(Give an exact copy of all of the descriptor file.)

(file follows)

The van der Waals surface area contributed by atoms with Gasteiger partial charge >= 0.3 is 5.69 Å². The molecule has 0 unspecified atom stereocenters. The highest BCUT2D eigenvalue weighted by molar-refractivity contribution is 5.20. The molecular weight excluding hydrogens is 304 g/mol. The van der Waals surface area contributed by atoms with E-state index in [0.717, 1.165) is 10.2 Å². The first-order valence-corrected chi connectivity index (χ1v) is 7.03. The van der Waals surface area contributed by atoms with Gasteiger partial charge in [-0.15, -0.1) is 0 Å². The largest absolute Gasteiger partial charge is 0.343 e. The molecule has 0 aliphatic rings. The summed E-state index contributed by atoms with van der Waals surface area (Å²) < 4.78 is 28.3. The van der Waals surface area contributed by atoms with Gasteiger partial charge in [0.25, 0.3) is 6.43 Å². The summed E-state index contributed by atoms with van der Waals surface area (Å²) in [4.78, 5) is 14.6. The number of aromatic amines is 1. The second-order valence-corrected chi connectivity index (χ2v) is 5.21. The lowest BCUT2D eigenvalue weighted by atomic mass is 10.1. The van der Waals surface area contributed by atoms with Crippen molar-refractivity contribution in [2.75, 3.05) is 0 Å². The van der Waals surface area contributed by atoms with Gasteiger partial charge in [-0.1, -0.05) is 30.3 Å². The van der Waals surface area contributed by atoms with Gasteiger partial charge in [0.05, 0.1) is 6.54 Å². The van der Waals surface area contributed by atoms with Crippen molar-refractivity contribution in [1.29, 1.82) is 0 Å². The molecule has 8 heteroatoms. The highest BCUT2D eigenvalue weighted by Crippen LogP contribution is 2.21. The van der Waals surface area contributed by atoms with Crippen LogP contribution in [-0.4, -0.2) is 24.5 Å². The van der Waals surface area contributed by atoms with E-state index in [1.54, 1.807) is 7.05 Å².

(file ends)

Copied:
The van der Waals surface area contributed by atoms with Gasteiger partial charge >= 0.3 is 5.69 Å². The molecule has 0 unspecified atom stereocenters. The highest BCUT2D eigenvalue weighted by molar-refractivity contribution is 5.20. The molecular weight excluding hydrogens is 304 g/mol. The van der Waals surface area contributed by atoms with E-state index in [0.717, 1.165) is 10.2 Å². The first-order valence-corrected chi connectivity index (χ1v) is 7.03. The van der Waals surface area contributed by atoms with Gasteiger partial charge in [-0.15, -0.1) is 0 Å². The largest absolute Gasteiger partial charge is 0.343 e. The molecule has 0 aliphatic rings. The summed E-state index contributed by atoms with van der Waals surface area (Å²) < 4.78 is 28.3. The van der Waals surface area contributed by atoms with Gasteiger partial charge in [0.25, 0.3) is 6.43 Å². The summed E-state index contributed by atoms with van der Waals surface area (Å²) in [4.78, 5) is 14.6. The number of aromatic amines is 1. The second-order valence-corrected chi connectivity index (χ2v) is 5.21. The lowest BCUT2D eigenvalue weighted by atomic mass is 10.1. The van der Waals surface area contributed by atoms with Crippen molar-refractivity contribution in [2.75, 3.05) is 0 Å². The van der Waals surface area contributed by atoms with Gasteiger partial charge in [-0.1, -0.05) is 30.3 Å². The van der Waals surface area contributed by atoms with Gasteiger partial charge in [0.05, 0.1) is 6.54 Å². The van der Waals surface area contributed by atoms with Crippen molar-refractivity contribution in [1.29, 1.82) is 0 Å². The molecule has 8 heteroatoms. The highest BCUT2D eigenvalue weighted by Crippen LogP contribution is 2.21. The van der Waals surface area contributed by atoms with Crippen LogP contribution in [-0.4, -0.2) is 24.5 Å². The van der Waals surface area contributed by atoms with E-state index in [1.54, 1.807) is 7.05 Å².